Certainly, the Greek philosophers missed the mark in many ways, since they did not have the full revelation of Christ (as they lived a few centuries before Christ’s incarnation). And yet, Justin, Tertullian, Athenagoras, and others believed that men like Plato and Socrates had come to some knowledge of the Truth due to the Logos being imparted to them.
It is for this reason that many Christians in the first few centuries found kindred spirits of sorts in the Greek philosophers. This affinity with Greek philosophy also helped with Christian witness to the Roman emperor Marcus Aurelius who himself was a Stoic philosopher; Christians pointed out that the Christian faith was in accord with the best of Greek philosophy. In fact, Christians made the point that the Logos spoken of by Plato is, in fact, Jesus Christ, the one crucified by Pontius Pilate. Jesus is the Logos made flesh for our salvation. Whereas Plato glimpsed the Logos darkly and imperfectly, Christians are here to reveal him more fully.
In addition, Justin claims all those who lived “reasonably” (that is, who had the Logos within them) as Christians, even though they were born before Christ. He writes:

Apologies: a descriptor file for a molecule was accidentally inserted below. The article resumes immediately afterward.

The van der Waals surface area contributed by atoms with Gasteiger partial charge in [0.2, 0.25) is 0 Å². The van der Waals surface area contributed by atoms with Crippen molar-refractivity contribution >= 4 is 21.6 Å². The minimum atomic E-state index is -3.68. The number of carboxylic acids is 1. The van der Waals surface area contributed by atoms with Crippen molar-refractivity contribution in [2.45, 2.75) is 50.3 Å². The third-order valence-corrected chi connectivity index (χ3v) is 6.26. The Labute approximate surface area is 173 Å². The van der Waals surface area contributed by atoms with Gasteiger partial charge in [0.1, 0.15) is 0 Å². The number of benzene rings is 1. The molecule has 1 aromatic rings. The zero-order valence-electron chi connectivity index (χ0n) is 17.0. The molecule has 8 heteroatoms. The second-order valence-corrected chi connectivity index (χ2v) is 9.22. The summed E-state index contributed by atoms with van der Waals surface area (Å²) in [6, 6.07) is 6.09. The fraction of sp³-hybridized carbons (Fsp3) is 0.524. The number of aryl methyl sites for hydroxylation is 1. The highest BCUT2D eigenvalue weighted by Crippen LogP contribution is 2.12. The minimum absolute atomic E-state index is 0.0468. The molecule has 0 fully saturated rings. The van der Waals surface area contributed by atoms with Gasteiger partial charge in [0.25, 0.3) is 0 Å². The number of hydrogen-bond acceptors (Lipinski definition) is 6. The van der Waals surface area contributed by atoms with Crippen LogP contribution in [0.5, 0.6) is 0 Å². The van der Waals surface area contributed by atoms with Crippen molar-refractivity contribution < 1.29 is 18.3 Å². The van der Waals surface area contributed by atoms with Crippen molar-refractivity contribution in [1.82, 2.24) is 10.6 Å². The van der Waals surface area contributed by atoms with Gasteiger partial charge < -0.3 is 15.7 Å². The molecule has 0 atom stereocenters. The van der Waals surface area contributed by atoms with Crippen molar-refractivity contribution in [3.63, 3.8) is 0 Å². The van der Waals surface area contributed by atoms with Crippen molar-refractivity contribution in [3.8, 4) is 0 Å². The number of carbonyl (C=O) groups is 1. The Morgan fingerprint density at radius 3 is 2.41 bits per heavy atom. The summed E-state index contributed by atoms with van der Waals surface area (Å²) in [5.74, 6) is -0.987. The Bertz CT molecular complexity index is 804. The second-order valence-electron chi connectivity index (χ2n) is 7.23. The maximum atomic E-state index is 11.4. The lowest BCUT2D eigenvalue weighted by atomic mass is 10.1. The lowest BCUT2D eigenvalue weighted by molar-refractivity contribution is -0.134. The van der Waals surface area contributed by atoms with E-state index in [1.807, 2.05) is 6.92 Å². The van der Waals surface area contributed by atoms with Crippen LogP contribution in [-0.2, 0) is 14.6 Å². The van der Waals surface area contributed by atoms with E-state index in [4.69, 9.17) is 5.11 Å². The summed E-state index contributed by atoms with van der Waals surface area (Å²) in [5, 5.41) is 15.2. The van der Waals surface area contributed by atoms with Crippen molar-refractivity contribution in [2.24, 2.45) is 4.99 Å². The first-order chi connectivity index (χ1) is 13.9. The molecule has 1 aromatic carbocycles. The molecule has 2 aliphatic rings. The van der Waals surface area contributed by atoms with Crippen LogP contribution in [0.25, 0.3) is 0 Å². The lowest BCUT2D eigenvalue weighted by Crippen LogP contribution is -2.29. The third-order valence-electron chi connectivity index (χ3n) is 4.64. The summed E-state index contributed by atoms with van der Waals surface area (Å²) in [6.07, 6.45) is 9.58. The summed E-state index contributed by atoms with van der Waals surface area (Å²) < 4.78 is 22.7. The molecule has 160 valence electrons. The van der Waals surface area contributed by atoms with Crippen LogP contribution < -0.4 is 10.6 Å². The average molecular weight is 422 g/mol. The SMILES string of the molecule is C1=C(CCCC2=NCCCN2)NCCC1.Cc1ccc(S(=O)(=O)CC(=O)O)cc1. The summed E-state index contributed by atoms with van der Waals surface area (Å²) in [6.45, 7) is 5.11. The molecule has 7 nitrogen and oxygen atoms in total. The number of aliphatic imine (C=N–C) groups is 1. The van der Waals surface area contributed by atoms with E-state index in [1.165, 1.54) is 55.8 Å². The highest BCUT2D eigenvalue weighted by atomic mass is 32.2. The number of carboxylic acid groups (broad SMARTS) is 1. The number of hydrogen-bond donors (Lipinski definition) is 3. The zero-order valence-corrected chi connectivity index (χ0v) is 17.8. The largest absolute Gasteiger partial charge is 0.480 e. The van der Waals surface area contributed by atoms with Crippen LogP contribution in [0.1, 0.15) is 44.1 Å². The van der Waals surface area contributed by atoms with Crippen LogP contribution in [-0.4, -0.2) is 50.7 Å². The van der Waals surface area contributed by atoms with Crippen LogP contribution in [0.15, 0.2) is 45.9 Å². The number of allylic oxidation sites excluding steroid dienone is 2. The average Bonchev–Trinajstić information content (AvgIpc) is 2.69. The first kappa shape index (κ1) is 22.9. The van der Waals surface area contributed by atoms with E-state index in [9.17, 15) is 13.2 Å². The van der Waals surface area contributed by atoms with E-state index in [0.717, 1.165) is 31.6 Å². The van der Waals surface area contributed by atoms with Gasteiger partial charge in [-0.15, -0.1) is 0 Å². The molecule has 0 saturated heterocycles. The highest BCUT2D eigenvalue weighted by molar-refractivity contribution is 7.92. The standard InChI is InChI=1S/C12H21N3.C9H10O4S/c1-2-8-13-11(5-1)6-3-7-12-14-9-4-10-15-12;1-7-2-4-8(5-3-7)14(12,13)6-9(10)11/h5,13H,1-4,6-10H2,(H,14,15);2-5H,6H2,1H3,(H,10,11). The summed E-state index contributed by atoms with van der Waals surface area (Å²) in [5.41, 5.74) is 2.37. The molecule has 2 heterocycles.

We have been taught that Christ is the first-born of God, and we have declared above that He is the Word of whom every race of men were partakers; and those who lived reasonably are Christians, even though they have been thought atheists; as, among the Greeks, Socrates and Heraclitus, and men like them; and among the barbarians [i.e. those not Greek or Roman], Abraham [i.e. Abraham of the Old Testament], and Ananias, and Azarias, and Mishael [see note below], and Elias [i.e. the prophet Elijah], and many others whose actions and names we now decline to recount, because we know it would be tedious. So that even they who lived before Christ, and lived without reason, were wicked and hostile to Christ, and slew those who lived reasonably.